Developmental Activities for Preschool Aged Children
In addition to the obvious mental benefits, such as promoting psychomotor skills, developmental activities for preschool aged children are very useful in general. They can help teach values such as a respect for rules and much more.
The first few years of life provide the basis for children’s cognitive and social development. Planning developmental activities for preschool aged children is very important, as they foster a respect for rules as well as incentives to learn through play.
Both within the family sphere and in daycare centers, these developmental activities are essential. Whether they’re alone or in a group, children require attention and things to occupy them. Having a list of activities can be a lifesaver in many situations.
Developmental activities at home
Developmental activities: memory games
This activity begins with cutting up cardboard of a single color into several square cards. One one side, draw or glue on kid-friendly images. For example, if they choose superheroes, you’ll need two squares with the same design. You can use this game to help them learn letters, numbers, or other types of objects.
Once you’ve made the cards, place all of them face down. Taking turns, the children try to find the identical pairs. Each player turns over two cards at a time, and if they don’t match, he or she returns them to their initial position.
A classic that entertains adults and children alike. You can use infinite variations depending on the space, the participants, and what skills you want to emphasize. You can use boxes as treasure chests, or simply place the clues on pieces of paper hidden under objects.
The goal is to find the element that serves as the treasure. Ideally, it would be something that can be shared. Another option is to place a piece of paper with a word relating to a particular value inside the chest. This way, the team can discuss situations that reflect this value.
Among developmental activities for young children, Simon Says is a particularly dynamic option that promotes creativity. At first, it’s best if an adult plays the role of Simon. With the players standing silently, Simon gives them an instruction like, “Simon says stand on one leg.”
This fun game can help develop children’s motor skills. Later, each child can take turns giving the instructions. The changing of roles helps promote self-confidence and encourages them to use their imagination.
If you have enough room, an obstacle course can make for a fun afternoon. The children work together to create a course filled with different objects serving as obstacles. You can use boxes, cushions, and dolls – basically, anything that isn’t dangerous.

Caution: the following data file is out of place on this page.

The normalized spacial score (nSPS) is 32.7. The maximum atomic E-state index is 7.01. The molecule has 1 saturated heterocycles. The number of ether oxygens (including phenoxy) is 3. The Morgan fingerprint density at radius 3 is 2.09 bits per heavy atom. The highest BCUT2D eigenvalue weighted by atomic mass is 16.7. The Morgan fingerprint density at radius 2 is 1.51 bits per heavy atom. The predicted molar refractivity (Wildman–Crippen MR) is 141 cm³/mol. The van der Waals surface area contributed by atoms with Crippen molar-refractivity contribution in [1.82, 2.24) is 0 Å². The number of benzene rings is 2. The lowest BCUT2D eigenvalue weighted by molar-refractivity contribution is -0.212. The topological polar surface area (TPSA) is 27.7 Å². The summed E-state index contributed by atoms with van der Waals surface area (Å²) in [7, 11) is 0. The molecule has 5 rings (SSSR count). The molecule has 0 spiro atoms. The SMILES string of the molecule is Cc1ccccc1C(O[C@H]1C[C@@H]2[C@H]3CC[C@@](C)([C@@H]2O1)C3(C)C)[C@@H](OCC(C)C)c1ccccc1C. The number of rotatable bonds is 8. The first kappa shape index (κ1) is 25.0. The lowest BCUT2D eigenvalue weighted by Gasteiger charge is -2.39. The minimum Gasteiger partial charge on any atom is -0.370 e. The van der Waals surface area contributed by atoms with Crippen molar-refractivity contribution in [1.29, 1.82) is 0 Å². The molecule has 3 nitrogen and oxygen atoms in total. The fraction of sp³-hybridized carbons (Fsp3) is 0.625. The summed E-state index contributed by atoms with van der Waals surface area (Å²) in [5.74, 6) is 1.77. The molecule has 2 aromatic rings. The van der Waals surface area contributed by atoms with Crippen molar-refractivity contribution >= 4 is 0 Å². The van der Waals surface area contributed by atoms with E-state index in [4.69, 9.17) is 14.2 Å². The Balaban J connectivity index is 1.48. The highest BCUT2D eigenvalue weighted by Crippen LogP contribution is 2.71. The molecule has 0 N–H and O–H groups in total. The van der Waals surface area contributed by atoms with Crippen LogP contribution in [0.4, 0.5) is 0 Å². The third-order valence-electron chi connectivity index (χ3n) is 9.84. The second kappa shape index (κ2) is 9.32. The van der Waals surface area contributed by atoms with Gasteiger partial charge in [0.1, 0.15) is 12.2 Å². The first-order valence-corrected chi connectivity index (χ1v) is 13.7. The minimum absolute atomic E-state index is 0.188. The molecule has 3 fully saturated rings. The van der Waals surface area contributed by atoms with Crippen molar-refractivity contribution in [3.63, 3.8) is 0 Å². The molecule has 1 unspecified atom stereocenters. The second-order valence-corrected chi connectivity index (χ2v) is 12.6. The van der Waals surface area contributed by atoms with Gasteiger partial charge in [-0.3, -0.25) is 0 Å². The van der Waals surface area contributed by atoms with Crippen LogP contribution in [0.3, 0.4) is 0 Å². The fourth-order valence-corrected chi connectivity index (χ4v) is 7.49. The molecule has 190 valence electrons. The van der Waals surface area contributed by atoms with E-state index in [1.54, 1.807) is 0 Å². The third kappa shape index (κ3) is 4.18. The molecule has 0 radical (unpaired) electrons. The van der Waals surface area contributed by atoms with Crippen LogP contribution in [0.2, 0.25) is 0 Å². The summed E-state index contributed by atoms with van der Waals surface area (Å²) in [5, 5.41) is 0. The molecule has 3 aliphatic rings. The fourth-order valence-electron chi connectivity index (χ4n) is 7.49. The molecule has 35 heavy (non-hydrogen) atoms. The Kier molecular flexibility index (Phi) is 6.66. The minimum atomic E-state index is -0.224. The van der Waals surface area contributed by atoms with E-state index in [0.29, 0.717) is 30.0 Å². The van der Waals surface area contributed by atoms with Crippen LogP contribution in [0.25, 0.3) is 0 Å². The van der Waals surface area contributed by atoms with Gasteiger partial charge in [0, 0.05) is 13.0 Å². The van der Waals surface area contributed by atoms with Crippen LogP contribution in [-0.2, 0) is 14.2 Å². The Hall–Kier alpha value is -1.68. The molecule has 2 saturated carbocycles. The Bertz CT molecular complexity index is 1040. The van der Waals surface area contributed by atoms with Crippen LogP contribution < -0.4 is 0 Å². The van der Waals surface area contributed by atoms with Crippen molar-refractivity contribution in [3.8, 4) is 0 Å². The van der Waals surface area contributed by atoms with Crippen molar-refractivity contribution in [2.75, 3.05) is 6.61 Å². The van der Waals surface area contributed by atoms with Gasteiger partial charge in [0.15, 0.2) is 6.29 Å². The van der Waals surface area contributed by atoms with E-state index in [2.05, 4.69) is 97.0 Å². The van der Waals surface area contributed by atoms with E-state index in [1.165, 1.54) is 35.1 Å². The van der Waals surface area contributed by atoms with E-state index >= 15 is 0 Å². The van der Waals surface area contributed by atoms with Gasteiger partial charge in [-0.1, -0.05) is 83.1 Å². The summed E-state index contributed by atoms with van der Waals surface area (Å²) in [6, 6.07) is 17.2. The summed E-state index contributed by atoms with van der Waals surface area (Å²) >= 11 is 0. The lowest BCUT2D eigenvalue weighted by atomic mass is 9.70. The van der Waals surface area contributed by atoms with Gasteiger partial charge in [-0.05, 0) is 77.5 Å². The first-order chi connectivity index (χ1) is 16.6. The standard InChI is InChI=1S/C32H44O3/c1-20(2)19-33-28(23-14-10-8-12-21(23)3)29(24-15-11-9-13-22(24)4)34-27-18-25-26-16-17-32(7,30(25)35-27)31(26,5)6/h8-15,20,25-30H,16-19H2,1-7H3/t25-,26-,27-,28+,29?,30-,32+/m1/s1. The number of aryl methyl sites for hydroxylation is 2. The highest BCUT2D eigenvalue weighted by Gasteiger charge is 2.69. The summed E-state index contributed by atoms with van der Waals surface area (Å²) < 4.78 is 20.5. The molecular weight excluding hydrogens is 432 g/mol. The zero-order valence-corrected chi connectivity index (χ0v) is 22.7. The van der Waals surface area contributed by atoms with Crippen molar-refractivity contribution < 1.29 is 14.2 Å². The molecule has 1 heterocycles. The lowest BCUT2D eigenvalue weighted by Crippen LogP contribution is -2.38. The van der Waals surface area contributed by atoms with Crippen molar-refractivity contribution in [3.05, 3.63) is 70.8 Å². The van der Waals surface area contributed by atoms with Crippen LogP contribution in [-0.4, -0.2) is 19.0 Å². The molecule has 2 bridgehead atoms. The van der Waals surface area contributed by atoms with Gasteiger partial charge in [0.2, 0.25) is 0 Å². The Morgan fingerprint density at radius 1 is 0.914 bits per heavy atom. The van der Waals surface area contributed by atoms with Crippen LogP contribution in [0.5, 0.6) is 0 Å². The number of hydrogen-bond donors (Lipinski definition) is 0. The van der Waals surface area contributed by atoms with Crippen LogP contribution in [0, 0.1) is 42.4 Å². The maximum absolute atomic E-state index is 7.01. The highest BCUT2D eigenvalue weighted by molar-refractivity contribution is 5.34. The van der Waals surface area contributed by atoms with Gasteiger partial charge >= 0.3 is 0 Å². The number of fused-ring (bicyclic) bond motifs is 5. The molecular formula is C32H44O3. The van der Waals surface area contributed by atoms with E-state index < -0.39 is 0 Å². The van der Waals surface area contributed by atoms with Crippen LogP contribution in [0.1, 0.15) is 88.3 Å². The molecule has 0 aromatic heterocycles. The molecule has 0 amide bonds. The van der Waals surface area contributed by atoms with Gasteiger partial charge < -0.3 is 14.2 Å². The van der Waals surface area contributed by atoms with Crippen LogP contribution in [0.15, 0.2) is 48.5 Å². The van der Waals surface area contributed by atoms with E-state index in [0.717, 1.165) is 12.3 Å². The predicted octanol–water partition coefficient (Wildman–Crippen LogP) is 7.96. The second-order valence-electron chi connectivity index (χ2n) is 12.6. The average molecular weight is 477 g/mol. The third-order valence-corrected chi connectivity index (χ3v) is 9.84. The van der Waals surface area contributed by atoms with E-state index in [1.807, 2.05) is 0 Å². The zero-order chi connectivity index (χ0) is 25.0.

Once the course is made, the children take their places. Taking turns, they move through the course timed by a stopwatch. This helps them develop dexterity, speed, and gross motor skills.
Drawing from stories
Everyone knows that children love to draw. In this activity, you tell them a short story with funny characters appropriate to their age. Then, you give them paper and colored pencils and ask them to recreate the story.
When they’re done with their drawings, the children get to talk about the moment or character they chose to illustrate. This is a great way to teach them about colors by going over which one they used.
The five senses
In different corners of a playroom, make five islands, each representing a different sense. When they reach an island, the children must identify the organ related to that sense.
Furthermore, the island of touch should include elements with different textures they can feel with their hands. The island of sight should feature colorful elements and encourage visualization. The other islands should represent their respective senses in a similar fashion.
Final recommendations for developmental activities
Using these simple guidelines will make the activities more enjoyable, orderly, and positive:
- Alternate between games that encourage the development of different abilities.
- Promote group participation and teamwork among the children.
- Always use background music or come up with simple songs for everyone to learn.
- Manage changes in roles so that everyone gets a turn in the lead role.
In conclusion, developmental activities for young children can be fun for everyone. You can even adapt the oldest games to modern times.